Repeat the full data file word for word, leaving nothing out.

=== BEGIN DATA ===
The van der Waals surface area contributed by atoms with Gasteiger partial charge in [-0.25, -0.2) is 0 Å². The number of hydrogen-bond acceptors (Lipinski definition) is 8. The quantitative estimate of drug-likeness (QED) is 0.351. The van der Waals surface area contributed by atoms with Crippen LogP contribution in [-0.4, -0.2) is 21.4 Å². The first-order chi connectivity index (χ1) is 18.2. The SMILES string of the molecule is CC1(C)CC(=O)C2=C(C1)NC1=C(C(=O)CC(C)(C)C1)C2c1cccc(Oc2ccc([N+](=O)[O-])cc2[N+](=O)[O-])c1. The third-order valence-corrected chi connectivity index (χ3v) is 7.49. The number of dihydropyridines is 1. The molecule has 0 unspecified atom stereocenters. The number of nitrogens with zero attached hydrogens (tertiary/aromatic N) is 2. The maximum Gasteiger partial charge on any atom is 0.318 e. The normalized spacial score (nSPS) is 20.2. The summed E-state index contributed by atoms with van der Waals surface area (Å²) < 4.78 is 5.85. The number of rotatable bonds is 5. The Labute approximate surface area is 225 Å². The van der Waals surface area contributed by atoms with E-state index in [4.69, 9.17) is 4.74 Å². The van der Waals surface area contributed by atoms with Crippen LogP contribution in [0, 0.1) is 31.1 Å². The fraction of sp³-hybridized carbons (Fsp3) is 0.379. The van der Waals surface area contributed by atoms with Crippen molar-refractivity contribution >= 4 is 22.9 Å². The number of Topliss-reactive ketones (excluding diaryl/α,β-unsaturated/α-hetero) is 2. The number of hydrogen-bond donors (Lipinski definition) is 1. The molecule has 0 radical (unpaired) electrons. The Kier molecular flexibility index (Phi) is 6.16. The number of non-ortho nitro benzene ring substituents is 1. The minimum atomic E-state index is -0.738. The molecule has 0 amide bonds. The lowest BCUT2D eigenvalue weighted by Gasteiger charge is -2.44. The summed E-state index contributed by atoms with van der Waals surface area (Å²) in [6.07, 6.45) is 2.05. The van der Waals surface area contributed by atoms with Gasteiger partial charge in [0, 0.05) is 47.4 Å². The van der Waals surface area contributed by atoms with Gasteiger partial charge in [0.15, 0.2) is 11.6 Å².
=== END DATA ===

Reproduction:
The van der Waals surface area contributed by atoms with Gasteiger partial charge in [-0.25, -0.2) is 0 Å². The number of hydrogen-bond acceptors (Lipinski definition) is 8. The quantitative estimate of drug-likeness (QED) is 0.351. The van der Waals surface area contributed by atoms with Crippen LogP contribution in [-0.4, -0.2) is 21.4 Å². The first-order chi connectivity index (χ1) is 18.2. The SMILES string of the molecule is CC1(C)CC(=O)C2=C(C1)NC1=C(C(=O)CC(C)(C)C1)C2c1cccc(Oc2ccc([N+](=O)[O-])cc2[N+](=O)[O-])c1. The third-order valence-corrected chi connectivity index (χ3v) is 7.49. The number of dihydropyridines is 1. The molecule has 0 unspecified atom stereocenters. The number of nitrogens with zero attached hydrogens (tertiary/aromatic N) is 2. The maximum Gasteiger partial charge on any atom is 0.318 e. The normalized spacial score (nSPS) is 20.2. The summed E-state index contributed by atoms with van der Waals surface area (Å²) < 4.78 is 5.85. The number of rotatable bonds is 5. The Labute approximate surface area is 225 Å². The van der Waals surface area contributed by atoms with E-state index in [4.69, 9.17) is 4.74 Å². The van der Waals surface area contributed by atoms with Crippen LogP contribution in [0, 0.1) is 31.1 Å². The fraction of sp³-hybridized carbons (Fsp3) is 0.379. The van der Waals surface area contributed by atoms with Crippen molar-refractivity contribution >= 4 is 22.9 Å². The number of Topliss-reactive ketones (excluding diaryl/α,β-unsaturated/α-hetero) is 2. The number of hydrogen-bond donors (Lipinski definition) is 1. The molecule has 0 radical (unpaired) electrons. The Kier molecular flexibility index (Phi) is 6.16. The number of non-ortho nitro benzene ring substituents is 1. The minimum atomic E-state index is -0.738. The molecule has 0 amide bonds. The lowest BCUT2D eigenvalue weighted by Gasteiger charge is -2.44. The summed E-state index contributed by atoms with van der Waals surface area (Å²) in [6.07, 6.45) is 2.05. The van der Waals surface area contributed by atoms with Gasteiger partial charge in [0, 0.05) is 47.4 Å². The van der Waals surface area contributed by atoms with Gasteiger partial charge in [0.15, 0.2) is 11.6 Å².